The Path of Prayer, Samuel Chadwick

Chapter 9: The Importunity of Prayer

Our Lord taught men to pray to God as Father. That is the central fact of His teaching. “When ye pray say, Our Father, which art in heaven.” He rebukes all parade and pretense in prayer. It must be in the secret place, and the door must be shut. Within the secret place there must be simplicity and sincerity. Hypocrisy cannot live where either much speaking or fine phrasing is forbidden. Fathers and children do not make speeches to each other. God is not far off. He is near. He does not need to be informed, for Jesus says, “For your Father knoweth what things ye have need of before ye ask him.” Neither does He need to be persuaded; for if “ye, being evil, know how to give good gifts unto your children, how much more shall your Father which is in heaven give good things to them that ask him?” Nothing could be simpler, more natural, more assuring. “Ask, and ye shall receive;” “for every one that asketh receiveth.”

Importunity And Persistance

Alongside this teaching there come the parables of the friend at midnight and the unjust judge. They are not like His other parables, for they teach by contrast, and not by comparison. God is not like the reluctant friend or the unjust judge. Then why tell the stories? The point in common between them and prayer is that in both importunity prevails. If the suppliants were not heard for their much speaking, their persistence had much to do with their prevailing. What place is there for such importunity in the prayers of children to their Heavenly Father?

Our Lord Himself prayed with intensity and importunity. He rose early to pray. He spent all nights in prayer. The Epistle to the Hebrews (5:7) tells us that He offered up prayers and supplications with strong crying and tears. The awe of Gethsemane is full of mystery. He called upon God as Father, but in His praying there was the sweat and agony of blood. “He kneeled down and prayed, saying, Father, if thou be willing, remove this cup from me: nevertheless not my will, but thine, be done… and being in an agony he prayed more earnestly: and his sweat became as it were great drops of blood falling down upon the ground” (Luke 22:41-44). Saint Matthew (26: 38-46) tells us that He prayed a third time using the same words. He wrought many mighty works in nature and in men, calming the tempest, casting out devils, and raising the dead, but in none of them is there any trace of strain or travail. Virtue went out of Him and He wearied in toil, but there was the ease of mastery in all He did; but of His praying it is said, “As he prayed he sweat.” He prayed in an agony unto blood. If God be Father, why such agony in the praying of His Son?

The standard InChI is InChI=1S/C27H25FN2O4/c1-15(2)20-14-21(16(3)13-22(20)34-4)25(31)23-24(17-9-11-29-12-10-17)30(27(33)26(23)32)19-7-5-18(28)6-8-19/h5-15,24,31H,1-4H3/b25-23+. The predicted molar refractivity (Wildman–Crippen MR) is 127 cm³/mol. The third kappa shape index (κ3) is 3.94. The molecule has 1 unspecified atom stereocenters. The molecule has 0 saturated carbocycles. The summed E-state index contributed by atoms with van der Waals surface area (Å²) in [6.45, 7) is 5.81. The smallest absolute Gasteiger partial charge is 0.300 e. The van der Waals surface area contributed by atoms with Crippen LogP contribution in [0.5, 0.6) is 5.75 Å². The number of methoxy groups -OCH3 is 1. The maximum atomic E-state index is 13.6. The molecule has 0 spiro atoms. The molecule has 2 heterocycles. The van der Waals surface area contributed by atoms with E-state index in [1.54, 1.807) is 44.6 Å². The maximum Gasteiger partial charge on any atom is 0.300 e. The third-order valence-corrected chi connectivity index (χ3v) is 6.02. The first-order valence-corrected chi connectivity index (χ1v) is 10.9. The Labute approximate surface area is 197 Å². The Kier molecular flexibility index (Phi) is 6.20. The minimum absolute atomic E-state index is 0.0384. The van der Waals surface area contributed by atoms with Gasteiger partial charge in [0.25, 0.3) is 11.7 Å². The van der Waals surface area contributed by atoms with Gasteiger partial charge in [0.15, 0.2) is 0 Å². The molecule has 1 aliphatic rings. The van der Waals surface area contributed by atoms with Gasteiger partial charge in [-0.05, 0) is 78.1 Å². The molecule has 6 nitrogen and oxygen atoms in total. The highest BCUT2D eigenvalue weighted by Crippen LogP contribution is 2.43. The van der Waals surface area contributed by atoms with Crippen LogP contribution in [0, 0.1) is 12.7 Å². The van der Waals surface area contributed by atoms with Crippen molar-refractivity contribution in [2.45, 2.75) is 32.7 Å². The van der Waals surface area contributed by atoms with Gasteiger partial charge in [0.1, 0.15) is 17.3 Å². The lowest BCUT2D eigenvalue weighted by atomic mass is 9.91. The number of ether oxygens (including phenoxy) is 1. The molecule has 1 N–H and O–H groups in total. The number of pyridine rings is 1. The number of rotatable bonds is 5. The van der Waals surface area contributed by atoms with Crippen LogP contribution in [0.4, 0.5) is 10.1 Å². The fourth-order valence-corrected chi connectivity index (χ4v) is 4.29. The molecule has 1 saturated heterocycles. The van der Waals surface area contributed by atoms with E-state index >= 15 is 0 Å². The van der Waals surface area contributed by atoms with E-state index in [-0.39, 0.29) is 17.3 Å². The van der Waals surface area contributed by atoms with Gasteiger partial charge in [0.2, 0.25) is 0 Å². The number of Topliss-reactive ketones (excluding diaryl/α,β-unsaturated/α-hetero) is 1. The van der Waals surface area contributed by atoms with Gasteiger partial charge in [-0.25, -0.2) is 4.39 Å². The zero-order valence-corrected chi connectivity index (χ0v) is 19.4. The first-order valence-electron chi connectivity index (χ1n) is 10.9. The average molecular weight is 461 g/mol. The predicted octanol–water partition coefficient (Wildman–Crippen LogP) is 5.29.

Prayer And Supplication

There is a group of words that greatly enlarge the scope of asking and modify the impression of ease and simplicity of prayer. The man at midnight was prepared to make supplication and entreat with importunity, till his request was granted. That is not much like praying to a Heavenly Father. God is not like that, but praying that prevails is like that. The same is true of the parable of the unjust judge. God is not like him, but prayer pleads and persists until it prevails. Petition asks, supplication entreats, pleading argues. Job asks for an opportunity to plead his cause: “Oh that I knew where I might find him! that I might come even to his seat! I would order my cause before him, and fill my mouth with arguments. I would know the words which he would answer me, and understand what he would say unto me” (Job 23:3-5). God invites to reason, and prayer is given the right to plead, but if God be Father, knowing what we need, waiting to be asked, why should there be supplication and pleading?

Striving And Wrestling

When Peter was in prison, “Prayer was made without ceasing of the church unto God for him” (Acts 12: 5). The Revised Version substitutes “earnestly” for “without ceasing.” They continued earnestly in prayer. They prayed all night, and kept on praying until the answer came. There was the same contending in the prayer of the Syrophoenician woman. She came to grips and held on till Jesus commended her faith and granted her request. Striving is a familiar word in the New Testament. Saint Paul exhorts the Christians in Rome “by our Lord Jesus Christ, and by the love of the Spirit, that ye strive together with me in your prayers to God for me” (Romans 15:30). He commends Epaphras as a praying pastor who strove and labored in prayer (Colossians 4: 12), and tells the Colossians how greatly he himself strove for them. Prayer is work that involves contending, a toil that implies labor; but why should it be a toil and a labor?